Honing agile and creative minds

Honing agile and creative minds

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When it comes to creativity, a lot of us conflate artistic creativity with any type of creativity, assuming that it is an all-or-nothing talent that we have to be born with. However, the truth is that not all creativity looks the same, nor do they all fall under the same category. Most of us do, in fact, possess a streak of wonder and invention within us, and we can hone it by engaging in the simplest of acts. To help you get started, let us first explore what our mind needs to thrive. 

Understanding what our minds need

Much like how our bodies need the proper care to stay fit and healthy, our minds require the same care to do their very best work. And while care is largely dependent on our personal needs and preferences, there are a few essential tips that can help us find the right activities to hone our creativity as effectively as possible. This includes staying active, creating opportunities to rest and relax, as well as finding inspiration from our daily lives.

  • Staying active

Exercising and honing our minds may seem like two completely separate things, but like the rest of our body, our brain also benefits from the changes that we experience when we are physically active. More specifically, it provides the brain with extra blood, oxygen, and nutrients - all of which are vital components for it to function efficiently. Studies have shown that exercise also helps to remodel our brain’s white matter1. White matter connects and supports the cells in our brains, and this remodelling allows for the forging of new connections and structures that are associated with creative thinking. Additionally, exercising prompts our bodies to release endorphins. These chemicals are produced by our bodies to relieve stress and pain, which subsequently helps our brains to venture into more fruitful territory.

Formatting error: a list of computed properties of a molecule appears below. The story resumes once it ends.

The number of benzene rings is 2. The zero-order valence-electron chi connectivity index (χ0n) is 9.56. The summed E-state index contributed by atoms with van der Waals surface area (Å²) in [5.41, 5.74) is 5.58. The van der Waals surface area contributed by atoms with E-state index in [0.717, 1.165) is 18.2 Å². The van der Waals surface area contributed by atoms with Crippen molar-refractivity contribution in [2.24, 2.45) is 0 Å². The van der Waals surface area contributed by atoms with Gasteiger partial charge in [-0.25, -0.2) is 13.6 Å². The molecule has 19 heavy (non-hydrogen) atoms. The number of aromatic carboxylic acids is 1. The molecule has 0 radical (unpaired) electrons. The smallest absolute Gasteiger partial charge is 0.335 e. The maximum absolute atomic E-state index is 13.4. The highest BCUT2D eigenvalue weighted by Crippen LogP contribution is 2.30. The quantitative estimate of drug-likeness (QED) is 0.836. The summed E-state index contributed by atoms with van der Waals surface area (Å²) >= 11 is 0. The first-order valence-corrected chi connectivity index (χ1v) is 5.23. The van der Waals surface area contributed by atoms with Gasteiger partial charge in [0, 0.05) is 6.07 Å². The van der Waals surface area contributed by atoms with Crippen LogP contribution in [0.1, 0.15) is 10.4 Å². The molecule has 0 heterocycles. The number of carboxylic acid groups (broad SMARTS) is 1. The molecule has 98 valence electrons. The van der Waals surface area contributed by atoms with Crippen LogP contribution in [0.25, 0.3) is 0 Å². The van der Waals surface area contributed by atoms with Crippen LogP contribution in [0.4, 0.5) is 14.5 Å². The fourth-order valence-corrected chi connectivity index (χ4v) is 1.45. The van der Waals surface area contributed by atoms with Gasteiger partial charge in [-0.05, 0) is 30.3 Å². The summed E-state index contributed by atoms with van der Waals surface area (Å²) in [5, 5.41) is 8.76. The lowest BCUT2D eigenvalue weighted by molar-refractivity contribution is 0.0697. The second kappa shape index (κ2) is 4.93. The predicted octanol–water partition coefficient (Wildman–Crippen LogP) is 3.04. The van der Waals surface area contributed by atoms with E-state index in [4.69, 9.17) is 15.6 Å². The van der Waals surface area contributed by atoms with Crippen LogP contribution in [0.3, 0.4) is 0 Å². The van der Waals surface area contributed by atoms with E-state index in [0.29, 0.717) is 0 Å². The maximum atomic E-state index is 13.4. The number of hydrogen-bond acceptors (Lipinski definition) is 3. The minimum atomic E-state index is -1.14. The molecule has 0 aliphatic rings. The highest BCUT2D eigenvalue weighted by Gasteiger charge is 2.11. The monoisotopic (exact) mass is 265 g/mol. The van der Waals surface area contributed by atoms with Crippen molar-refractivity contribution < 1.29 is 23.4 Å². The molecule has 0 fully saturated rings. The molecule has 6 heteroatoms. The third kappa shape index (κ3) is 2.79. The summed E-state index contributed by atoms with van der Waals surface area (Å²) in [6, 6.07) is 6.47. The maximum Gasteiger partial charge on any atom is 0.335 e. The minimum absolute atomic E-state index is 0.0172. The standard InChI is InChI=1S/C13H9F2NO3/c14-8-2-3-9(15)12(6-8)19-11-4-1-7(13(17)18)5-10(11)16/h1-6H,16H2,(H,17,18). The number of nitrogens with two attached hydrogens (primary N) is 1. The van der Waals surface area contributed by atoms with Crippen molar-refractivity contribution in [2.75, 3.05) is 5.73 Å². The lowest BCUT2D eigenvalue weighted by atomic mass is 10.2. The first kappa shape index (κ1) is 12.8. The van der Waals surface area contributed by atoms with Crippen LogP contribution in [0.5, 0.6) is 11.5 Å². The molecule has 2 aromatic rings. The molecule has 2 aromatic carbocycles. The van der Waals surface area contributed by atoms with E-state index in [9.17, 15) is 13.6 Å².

• Creating opportunities for rest

As with most things, our brains require opportunities to rest in order to refresh and reset. It is also no mystery that it is often much easier to think when we are calm and composed. As such, by giving ourselves the time and space to relax, we are enhancing our task concentration and our ability to make better, smarter, and more creative decisions.

  • Finding inspiration

Beyond prepping our brains to be in tip-top shape, it is equally important for us to work on our imagination and creative skills by finding inspiration in our everyday lives. Immersing ourselves in the right environments can enable us to create new pathways and connections, which are essentially what makes up the foundation of our creativity. This is because, contrary to popular belief, our creativity is not limited to the right hemisphere of the brain. Instead, it is the ease in which the two hemispheres interact and the way we make use of our entire brain that forms the key to creative thought2.

Putting it into practice

Now that we are more aware of the conditions that will hone our minds to be more agile and creative, let’s talk about a few ways in which we can put that into practice.

  • Set aside some time each day to meditate